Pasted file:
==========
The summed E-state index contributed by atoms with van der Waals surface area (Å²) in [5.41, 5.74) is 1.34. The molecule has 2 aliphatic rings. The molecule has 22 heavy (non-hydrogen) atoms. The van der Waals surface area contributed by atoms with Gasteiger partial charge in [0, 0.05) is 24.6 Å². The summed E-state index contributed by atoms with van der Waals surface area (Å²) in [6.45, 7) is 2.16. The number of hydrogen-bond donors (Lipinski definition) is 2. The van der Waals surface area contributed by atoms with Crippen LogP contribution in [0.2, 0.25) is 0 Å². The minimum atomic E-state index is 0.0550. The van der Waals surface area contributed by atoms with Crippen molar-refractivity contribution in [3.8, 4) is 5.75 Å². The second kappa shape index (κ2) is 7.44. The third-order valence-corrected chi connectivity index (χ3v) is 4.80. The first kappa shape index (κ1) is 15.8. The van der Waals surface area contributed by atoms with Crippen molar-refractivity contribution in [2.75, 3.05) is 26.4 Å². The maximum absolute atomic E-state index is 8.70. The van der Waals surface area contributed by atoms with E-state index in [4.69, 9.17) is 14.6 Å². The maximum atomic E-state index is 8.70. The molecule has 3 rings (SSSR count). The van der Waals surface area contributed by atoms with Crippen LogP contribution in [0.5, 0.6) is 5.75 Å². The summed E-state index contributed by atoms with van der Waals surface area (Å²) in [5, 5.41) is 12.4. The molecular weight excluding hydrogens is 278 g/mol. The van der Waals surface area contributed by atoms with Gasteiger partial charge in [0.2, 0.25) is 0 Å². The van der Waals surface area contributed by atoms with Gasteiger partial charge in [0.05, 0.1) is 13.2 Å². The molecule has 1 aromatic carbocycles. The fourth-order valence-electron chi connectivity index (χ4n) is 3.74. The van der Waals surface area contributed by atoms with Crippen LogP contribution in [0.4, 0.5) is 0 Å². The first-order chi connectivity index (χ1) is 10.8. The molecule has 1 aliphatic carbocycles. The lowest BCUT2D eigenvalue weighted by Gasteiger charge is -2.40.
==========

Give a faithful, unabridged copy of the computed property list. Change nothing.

The summed E-state index contributed by atoms with van der Waals surface area (Å²) in [5.41, 5.74) is 1.34. The molecule has 2 aliphatic rings. The molecule has 22 heavy (non-hydrogen) atoms. The van der Waals surface area contributed by atoms with Gasteiger partial charge in [0, 0.05) is 24.6 Å². The summed E-state index contributed by atoms with van der Waals surface area (Å²) in [6.45, 7) is 2.16. The number of hydrogen-bond donors (Lipinski definition) is 2. The van der Waals surface area contributed by atoms with Crippen LogP contribution in [0.2, 0.25) is 0 Å². The minimum atomic E-state index is 0.0550. The van der Waals surface area contributed by atoms with Crippen molar-refractivity contribution in [3.8, 4) is 5.75 Å². The second kappa shape index (κ2) is 7.44. The third-order valence-corrected chi connectivity index (χ3v) is 4.80. The first kappa shape index (κ1) is 15.8. The van der Waals surface area contributed by atoms with Crippen molar-refractivity contribution in [2.75, 3.05) is 26.4 Å². The maximum absolute atomic E-state index is 8.70. The van der Waals surface area contributed by atoms with E-state index in [4.69, 9.17) is 14.6 Å². The maximum atomic E-state index is 8.70. The molecule has 3 rings (SSSR count). The van der Waals surface area contributed by atoms with Crippen LogP contribution in [0.5, 0.6) is 5.75 Å². The summed E-state index contributed by atoms with van der Waals surface area (Å²) in [5, 5.41) is 12.4. The molecular weight excluding hydrogens is 278 g/mol. The van der Waals surface area contributed by atoms with Gasteiger partial charge in [0.2, 0.25) is 0 Å². The van der Waals surface area contributed by atoms with Gasteiger partial charge in [0.05, 0.1) is 13.2 Å². The molecule has 1 aromatic carbocycles. The fourth-order valence-electron chi connectivity index (χ4n) is 3.74. The van der Waals surface area contributed by atoms with Crippen LogP contribution in [0.4, 0.5) is 0 Å². The first-order chi connectivity index (χ1) is 10.8. The molecule has 1 aliphatic carbocycles. The lowest BCUT2D eigenvalue weighted by Gasteiger charge is -2.40.